He watched Berger struggle, looked to see that the aide was not yet able to assist, and stepped closer to the scene. Mayhew looked again towards the aide, who was only now able to move, and looked back to see that Singer was in trouble. The two boys were each as tall as she, and the violence had not diminished. Mayhew couldn’t bear it any more. He stepped forward and was about to take hold of one of the combatants, when the aide arrived, and stepped in front of Mayhew.
Jeremy, ashamed, frustrated and despondent, couldn’t find Blewit to let him know that he was leaving the school, so he told Bob, collected his things and went home. Mayhew immediately made an appointment to see his staff welfare officer, and at that meeting the two canvassed the options open to Jeremy. It was plain that Mayhew could not continue at Banksia House in the foreseeable future, and with Don Lane’s agreement, Mayhew began work at the district office within days.
Lane had not spoken to Jeremy since the preliminary complaint resolution meeting, held a couple of weeks before, but he knew that Mayhew was under investigation by the CPD, and he had made some inquiries into the Banksia situation. Mayhew’s documents, presented at the conclusion of that first meeting, had made disturbing reading.
The situation was not what it had seemed, and Mayhew had not been the person Lane had expected to meet. During their conversation there had been no histrionics, no wild allegations, no angry criticism. Mayhew had answered his questions openly, without trying to conceal his own behaviours. He had given Lane a very different picture to that painted by Fracks only minutes before.
Mayhew had kept detailed records of his conversations with Blewit. He had also recorded real-life examples of the types of behaviour, which had made staff members unhappy with Fracks and Legge. Included in the folder of documents, were copies of the notes which Mayhew had provided for Blewit, outlining Jeremy’s on-going concerns at the management of Banksia House. There were perhaps twenty-odd typed pages, containing some very damning revelations.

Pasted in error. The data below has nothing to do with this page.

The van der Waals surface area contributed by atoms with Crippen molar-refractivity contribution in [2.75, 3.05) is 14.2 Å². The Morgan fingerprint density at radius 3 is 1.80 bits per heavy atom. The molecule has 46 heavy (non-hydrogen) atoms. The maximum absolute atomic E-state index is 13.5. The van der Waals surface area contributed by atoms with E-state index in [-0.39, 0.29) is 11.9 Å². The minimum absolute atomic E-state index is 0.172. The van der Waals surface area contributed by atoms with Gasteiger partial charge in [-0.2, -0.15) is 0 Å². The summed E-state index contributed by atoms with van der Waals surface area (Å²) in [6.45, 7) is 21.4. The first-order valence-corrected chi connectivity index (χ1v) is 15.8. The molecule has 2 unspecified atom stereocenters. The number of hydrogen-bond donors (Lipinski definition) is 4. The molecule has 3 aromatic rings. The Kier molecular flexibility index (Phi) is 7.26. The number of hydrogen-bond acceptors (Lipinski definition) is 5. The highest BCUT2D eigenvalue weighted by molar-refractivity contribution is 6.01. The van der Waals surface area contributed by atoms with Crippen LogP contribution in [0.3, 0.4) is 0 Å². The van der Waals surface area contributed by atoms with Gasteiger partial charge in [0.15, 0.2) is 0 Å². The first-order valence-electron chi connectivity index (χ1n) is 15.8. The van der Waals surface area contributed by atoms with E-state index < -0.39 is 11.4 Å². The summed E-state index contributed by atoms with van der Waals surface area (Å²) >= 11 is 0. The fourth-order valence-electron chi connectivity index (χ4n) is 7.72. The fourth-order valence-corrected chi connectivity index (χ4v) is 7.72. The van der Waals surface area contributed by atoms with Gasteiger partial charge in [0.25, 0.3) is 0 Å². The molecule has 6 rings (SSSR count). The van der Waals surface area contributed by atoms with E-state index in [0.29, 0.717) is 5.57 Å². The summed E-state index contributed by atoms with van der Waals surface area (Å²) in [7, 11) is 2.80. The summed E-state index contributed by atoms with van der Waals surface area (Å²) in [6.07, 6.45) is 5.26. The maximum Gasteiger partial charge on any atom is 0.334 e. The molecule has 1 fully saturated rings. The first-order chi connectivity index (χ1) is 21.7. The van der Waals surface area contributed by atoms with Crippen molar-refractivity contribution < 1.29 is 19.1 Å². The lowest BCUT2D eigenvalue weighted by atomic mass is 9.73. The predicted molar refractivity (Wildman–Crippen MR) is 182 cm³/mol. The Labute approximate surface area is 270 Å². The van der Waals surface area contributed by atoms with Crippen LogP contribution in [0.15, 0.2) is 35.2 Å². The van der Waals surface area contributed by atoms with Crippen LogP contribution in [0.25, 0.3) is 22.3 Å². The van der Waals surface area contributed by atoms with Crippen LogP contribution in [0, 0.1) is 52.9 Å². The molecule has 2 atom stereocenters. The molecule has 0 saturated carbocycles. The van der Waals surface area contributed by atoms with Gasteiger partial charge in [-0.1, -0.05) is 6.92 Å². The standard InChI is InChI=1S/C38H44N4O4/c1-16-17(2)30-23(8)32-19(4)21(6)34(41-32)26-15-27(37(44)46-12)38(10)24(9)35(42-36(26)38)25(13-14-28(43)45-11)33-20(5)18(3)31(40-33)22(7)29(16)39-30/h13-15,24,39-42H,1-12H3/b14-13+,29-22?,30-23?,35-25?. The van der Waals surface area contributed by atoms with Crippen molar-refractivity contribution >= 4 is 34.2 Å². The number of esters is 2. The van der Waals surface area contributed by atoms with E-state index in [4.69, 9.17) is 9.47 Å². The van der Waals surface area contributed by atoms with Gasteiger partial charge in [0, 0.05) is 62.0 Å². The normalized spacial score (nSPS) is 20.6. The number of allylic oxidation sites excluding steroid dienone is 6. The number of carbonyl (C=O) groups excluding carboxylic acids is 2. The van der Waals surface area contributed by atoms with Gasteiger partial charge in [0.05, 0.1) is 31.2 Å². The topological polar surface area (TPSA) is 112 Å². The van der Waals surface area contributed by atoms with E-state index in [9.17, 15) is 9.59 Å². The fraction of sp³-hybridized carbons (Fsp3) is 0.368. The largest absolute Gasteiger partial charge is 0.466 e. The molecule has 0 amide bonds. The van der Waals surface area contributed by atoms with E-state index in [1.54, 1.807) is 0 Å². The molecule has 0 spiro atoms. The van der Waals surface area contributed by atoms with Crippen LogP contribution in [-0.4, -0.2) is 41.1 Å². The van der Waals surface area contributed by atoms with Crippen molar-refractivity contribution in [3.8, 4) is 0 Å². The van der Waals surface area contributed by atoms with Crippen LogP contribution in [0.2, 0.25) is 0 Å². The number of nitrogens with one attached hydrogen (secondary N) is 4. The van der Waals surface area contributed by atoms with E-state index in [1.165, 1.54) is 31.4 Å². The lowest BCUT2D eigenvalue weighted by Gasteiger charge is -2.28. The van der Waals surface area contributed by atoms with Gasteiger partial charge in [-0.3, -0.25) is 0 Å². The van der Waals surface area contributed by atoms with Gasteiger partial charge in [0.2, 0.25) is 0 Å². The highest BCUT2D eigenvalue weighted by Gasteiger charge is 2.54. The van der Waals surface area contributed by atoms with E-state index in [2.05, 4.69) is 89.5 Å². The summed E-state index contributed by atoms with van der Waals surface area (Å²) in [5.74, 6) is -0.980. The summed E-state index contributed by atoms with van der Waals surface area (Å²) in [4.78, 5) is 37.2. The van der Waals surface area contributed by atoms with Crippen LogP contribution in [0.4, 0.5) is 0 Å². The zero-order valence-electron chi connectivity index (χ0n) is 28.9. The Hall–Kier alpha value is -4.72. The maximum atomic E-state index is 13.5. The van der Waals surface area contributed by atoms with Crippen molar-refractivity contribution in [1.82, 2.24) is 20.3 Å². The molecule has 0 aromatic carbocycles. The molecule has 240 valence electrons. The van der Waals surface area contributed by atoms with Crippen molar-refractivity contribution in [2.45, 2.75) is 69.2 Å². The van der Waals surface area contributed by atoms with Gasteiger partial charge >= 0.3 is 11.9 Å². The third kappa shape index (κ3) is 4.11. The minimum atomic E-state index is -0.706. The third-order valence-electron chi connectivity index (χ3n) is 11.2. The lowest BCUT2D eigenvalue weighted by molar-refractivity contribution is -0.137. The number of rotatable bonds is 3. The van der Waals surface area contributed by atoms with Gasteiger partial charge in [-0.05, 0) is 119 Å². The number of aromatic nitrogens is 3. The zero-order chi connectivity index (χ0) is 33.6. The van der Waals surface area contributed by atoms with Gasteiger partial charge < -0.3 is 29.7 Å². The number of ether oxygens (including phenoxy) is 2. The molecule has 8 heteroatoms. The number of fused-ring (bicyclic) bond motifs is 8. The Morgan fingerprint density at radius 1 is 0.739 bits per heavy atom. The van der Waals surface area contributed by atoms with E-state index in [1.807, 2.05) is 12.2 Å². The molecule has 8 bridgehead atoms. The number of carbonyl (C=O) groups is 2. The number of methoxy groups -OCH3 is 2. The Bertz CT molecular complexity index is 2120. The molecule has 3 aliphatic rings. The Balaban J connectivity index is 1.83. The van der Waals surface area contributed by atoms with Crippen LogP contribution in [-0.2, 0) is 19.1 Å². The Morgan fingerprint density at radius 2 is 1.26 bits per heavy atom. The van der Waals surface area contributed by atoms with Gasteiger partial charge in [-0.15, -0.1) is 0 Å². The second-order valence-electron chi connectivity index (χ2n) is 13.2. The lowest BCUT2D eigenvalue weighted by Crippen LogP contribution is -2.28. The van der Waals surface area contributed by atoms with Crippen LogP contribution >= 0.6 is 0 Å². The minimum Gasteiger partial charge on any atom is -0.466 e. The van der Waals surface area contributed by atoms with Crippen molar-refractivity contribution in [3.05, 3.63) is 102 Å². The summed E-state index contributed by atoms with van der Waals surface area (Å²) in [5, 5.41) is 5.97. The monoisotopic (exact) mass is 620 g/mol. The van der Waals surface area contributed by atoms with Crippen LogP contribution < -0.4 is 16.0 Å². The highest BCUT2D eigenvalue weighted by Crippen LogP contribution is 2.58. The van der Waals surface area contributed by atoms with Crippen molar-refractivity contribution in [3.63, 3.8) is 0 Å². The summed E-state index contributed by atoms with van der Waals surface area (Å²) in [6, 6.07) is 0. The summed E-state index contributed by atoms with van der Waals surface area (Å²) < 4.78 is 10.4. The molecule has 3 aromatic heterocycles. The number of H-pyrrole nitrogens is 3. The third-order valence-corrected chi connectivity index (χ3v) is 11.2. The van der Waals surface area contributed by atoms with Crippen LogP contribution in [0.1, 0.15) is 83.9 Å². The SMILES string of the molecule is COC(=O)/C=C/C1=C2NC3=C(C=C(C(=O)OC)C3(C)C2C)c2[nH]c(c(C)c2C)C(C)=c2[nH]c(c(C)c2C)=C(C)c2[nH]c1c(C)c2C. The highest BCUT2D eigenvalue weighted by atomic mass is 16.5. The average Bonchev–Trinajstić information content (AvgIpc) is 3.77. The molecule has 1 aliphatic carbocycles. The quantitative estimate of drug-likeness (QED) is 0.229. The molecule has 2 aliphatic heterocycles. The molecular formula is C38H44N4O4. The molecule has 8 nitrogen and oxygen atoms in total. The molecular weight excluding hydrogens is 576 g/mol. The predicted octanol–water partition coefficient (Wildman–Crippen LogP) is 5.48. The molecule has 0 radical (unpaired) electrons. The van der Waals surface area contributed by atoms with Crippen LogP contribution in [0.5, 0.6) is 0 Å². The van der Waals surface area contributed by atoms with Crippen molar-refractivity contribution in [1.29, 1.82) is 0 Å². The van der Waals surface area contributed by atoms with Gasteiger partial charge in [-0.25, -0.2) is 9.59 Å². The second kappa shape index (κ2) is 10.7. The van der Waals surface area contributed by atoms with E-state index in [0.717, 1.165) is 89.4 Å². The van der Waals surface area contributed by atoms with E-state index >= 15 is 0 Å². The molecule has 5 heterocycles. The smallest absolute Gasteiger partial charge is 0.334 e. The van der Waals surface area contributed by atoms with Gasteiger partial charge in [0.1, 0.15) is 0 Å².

By the time he met with Don Lane for the second time, Mayhew was a mess. The strain of the last weeks showed itself on his face, and in his manner. He was in trouble, and he knew it. The spectre of another breakdown haunted Jeremy and he was fearful that he would receive another cool reception from the district superintendent. To Jeremy’s great relief, Lane was attentive and appeared concerned, as Jeremy outlined the reason for his request for a transfer of duties. Lane assured Mayhew of his support for the application, and sent the weary teacher home.
Jeremy’s “boss” at the district office was Tony O’Brien, the office manager. Little taller than a leprechaun, Tony had a sharp wit, a mind like a steel trap and a memory as long as the millennium. A qualified solicitor and long-term public servant, he also had compassion and charm, and he assessed Jeremy Mayhew as being a decent bloke who was deserving of support. The two men would ultimately form a remarkable team, and Jeremy would always remember Tony as being one of the biggest men he had ever known.
Immersion in the business of record-keeping for the district’s fleet of government cars, served as a suitable distraction for Mayhew, who was in no fit state to engage in anything to do with education. The depression was now constant. Only the depth varied. However, Jeremy felt that he was still pretty much in control of himself, and he hoped that he was at least minimising the impact of his circumstances upon Jenni and the rest of the family.
Singer Berger and Fiona Hamilton were in regular contact with him, as were several other members of Mayhew’s staff, offering whatever support they could. News of happenings at Banksia was never positive, but often enlightening. With Mayhew out of the way, Fracks was able to assert her influence over a wider field. Blewit was unwilling or unable to resist her power play. It is likely that, by this time, Blewit was barely able to manage himself, let alone draw rein on his creation. In the virtual absence of a leader, it fell to Laura and Bob to run the ship.
Bob was becoming increasingly fed up with his “fill-in” role, and he was anxious to get back to doing his real work. Bob was highly skilled in his field, and provided excellent support to students, who were struggling with their behaviour, in mainstream schools. He could see that the Banksia situation was going from bad to worse, and, unable to do anything to make things better, he was looking forward to returning to his proper job.